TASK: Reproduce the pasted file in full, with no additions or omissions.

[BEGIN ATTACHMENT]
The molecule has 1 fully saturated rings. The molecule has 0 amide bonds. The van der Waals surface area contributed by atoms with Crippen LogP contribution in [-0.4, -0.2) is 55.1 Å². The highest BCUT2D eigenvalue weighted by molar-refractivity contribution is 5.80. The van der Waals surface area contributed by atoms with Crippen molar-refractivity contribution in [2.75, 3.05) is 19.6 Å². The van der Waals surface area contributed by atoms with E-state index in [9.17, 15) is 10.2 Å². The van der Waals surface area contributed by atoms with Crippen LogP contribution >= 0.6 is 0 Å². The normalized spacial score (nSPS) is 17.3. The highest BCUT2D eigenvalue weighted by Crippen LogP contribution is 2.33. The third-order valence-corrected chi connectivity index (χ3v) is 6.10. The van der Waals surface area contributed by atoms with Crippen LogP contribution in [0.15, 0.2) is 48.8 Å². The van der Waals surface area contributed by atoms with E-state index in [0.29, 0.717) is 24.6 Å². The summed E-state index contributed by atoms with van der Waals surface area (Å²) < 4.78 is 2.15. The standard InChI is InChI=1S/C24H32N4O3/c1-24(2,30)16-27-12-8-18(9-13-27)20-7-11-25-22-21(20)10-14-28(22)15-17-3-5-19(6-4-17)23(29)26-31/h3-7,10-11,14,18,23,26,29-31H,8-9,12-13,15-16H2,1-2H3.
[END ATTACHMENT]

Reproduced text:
The molecule has 1 fully saturated rings. The molecule has 0 amide bonds. The van der Waals surface area contributed by atoms with Crippen LogP contribution in [-0.4, -0.2) is 55.1 Å². The highest BCUT2D eigenvalue weighted by molar-refractivity contribution is 5.80. The van der Waals surface area contributed by atoms with Crippen molar-refractivity contribution in [2.75, 3.05) is 19.6 Å². The van der Waals surface area contributed by atoms with E-state index in [9.17, 15) is 10.2 Å². The van der Waals surface area contributed by atoms with Crippen LogP contribution >= 0.6 is 0 Å². The normalized spacial score (nSPS) is 17.3. The highest BCUT2D eigenvalue weighted by Crippen LogP contribution is 2.33. The third-order valence-corrected chi connectivity index (χ3v) is 6.10. The van der Waals surface area contributed by atoms with Crippen LogP contribution in [0.15, 0.2) is 48.8 Å². The van der Waals surface area contributed by atoms with E-state index in [0.29, 0.717) is 24.6 Å². The summed E-state index contributed by atoms with van der Waals surface area (Å²) < 4.78 is 2.15. The standard InChI is InChI=1S/C24H32N4O3/c1-24(2,30)16-27-12-8-18(9-13-27)20-7-11-25-22-21(20)10-14-28(22)15-17-3-5-19(6-4-17)23(29)26-31/h3-7,10-11,14,18,23,26,29-31H,8-9,12-13,15-16H2,1-2H3.